James DeKoven
Writer & Content Strategist

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Opinions, ideas and ramblings

Let’s Disrupt the Organ Transplant Waiting List

In 1997, my mother’s doctor looked me square in the eyes and said she had one week to live.

All the skin on her body had turned yellow. Her liver was shot, and not because of any lifestyle choices.

Mom had maybe three drinks in her life. She never smoked or took drugs. Her only bad habit (if it even qualifies) was some daily dark chocolate. In the lottery of birth, she was dealt a defective liver.

She needed a transplant, but there was one big problem: No way could she scale to the top of California’s organ donor waiting list in seven days. I began a mental list of who should be invited to her funeral.

Every day in America, 22 people die waiting for an organ transplant.

It comes down to simple supply and demand. According to the U.S Department of Health and Human Services, approximately 80,000 people are typically on the organ transplant waiting list. But there are not enough organs to go around.

A few days after the doctor’s somber prediction, Kaiser, mom’s health insurance provider, whisked us away on a private jet to Birmingham, Alabama. She’d have a much better chance at finding an organ there.

Little did I know that UAB Transplant Clinic is one of the world’s top transplant hospitals. In fact, that’s where much of the initial breakthroughs in the procedures took place. People from all over the planet head to UAB for brand new hearts, kidneys, lungs and livers.

But of course they’re not really “new.” These organs come from people who understand that through their deaths, others can go on living. Families dealing with unbearable grief make selfless decisions to save complete strangers.

I battled with a conflicting set of emotions. My father had passed away a year earlier, and now I was facing pretty good odds that I’d lose mom as well.

On the other hand, I gripped tight to a twisted sense of hope – “twisted” because in order for my mother to survive, someone had to die, and it better happen fast.

Not just anybody, though. The nameless, faceless person would need the right blood type and other matching criteria.

At 1AM on my second day in Birmingham, the phone rang in my hotel room (this was the pre-cell phone era). Under normal circumstances, a 1AM call means nothing but bad news.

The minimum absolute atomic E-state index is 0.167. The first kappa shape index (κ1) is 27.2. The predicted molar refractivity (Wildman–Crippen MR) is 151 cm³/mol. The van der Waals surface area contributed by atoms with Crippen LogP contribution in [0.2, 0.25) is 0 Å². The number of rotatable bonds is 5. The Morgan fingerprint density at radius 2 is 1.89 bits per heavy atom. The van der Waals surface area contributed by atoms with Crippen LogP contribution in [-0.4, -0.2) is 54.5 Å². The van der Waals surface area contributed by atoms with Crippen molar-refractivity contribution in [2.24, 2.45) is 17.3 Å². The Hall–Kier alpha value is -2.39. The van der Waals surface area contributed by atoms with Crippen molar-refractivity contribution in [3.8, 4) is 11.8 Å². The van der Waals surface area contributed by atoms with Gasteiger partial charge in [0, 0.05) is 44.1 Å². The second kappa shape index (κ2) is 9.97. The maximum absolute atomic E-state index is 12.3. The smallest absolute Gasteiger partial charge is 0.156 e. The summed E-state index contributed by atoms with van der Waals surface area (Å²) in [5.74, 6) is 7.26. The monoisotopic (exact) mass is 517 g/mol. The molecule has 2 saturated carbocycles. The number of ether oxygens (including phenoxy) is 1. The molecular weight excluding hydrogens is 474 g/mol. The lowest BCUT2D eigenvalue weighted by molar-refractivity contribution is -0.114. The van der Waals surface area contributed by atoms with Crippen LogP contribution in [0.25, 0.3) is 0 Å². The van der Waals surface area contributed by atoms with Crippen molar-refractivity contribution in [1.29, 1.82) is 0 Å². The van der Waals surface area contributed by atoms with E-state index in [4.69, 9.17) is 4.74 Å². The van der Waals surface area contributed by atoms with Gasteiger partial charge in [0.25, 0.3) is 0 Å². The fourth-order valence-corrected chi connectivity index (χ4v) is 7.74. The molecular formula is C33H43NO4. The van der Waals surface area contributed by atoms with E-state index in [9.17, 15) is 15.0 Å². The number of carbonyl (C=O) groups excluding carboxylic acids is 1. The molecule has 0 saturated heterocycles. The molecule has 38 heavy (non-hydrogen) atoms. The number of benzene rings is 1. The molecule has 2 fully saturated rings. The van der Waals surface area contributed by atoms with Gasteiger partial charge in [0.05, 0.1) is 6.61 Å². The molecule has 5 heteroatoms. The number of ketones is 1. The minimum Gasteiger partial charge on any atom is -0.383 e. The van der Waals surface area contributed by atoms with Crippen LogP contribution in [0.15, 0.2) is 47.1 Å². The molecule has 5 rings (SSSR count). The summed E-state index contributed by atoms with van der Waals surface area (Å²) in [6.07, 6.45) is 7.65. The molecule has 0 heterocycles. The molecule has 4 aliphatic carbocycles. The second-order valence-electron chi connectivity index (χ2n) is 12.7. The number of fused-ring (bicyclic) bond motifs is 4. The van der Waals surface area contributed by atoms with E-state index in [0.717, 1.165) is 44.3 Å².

But someone from UAB was on the line. They had found a match for my mother. Surgery was scheduled for 3pm.

When I walked into the recovery room, her skin tone had switched from yellow back to normal. The operation was 100% successful. I remember walking back to my hotel that day, looking up at the blue sky and feeling like everything was right in the world.

Now it’s 2017, and this November will mark 20 years since the transplant. Mom is lucky. So is my family.

Hours before I got that 1AM phone call, a 22-year old died in a car crash on a desolate Alabama highway. That person’s family made the choice that gave my mother two more decades of life, and counting.

But many others don’t make the same decision, meaning many people like my mother perish on the waiting list.

What a tragedy. One person can potentially save eight lives.

People don’t donate their organs for many reasons. It could be their religion or mistrust of doctors. Some don’t like thinking about death. Others don’t bother to register as organ donors.

I’m not here to judge them. But I am making a plea to those who may not even be aware of the issue. Unless you have a direct experience like me, you probably don’t sit down at Sunday brunch and discuss the prospect of recycling your organs. It’s not something most of us think about.

Fortunately, experts are getting better at spreading the word. Organ donor advocates want to make awareness as prevalent and widespread as the campaigns to wear seat belts and bike helmets. When I grew up, almost no one did either; now it’s routine.

Hopefully, someday donating a kidney will be as common as buckling up.

But hurdles remain. We live in a society where aging is considered a shortcoming. We worship youth and beauty while pushing the elderly and the imperfect to the edges. We blindfold ourselves to the inevitable fact that our days are numbered.

We need to talk about death. Instead of it being viewed as “morbid”, it can actually be a practical conversation with humanitarian outcomes.

When my mother and I returned to California, we threw a party with family and friends to celebrate. She designed the invitations, with the outside of the envelope reading:

Tony Bennett left his heart in San Francisco. Isabel DeKoven left her liver in Birmingham.

That’s her sense of humor for you. Thanks to the transplant, it’s just one precious part of her that I’ve been able to cherish all of these years.

I hope that more of you understand the gift of life that’s literally within your bodies. Be an organ donor. Save someone’s life. In doing so, you’ll allow their family to keep on treasuring that individual’s best qualities.

I encourage you to get the facts about organ donation and register as an organ donor athttps://organdonor.gov/index.html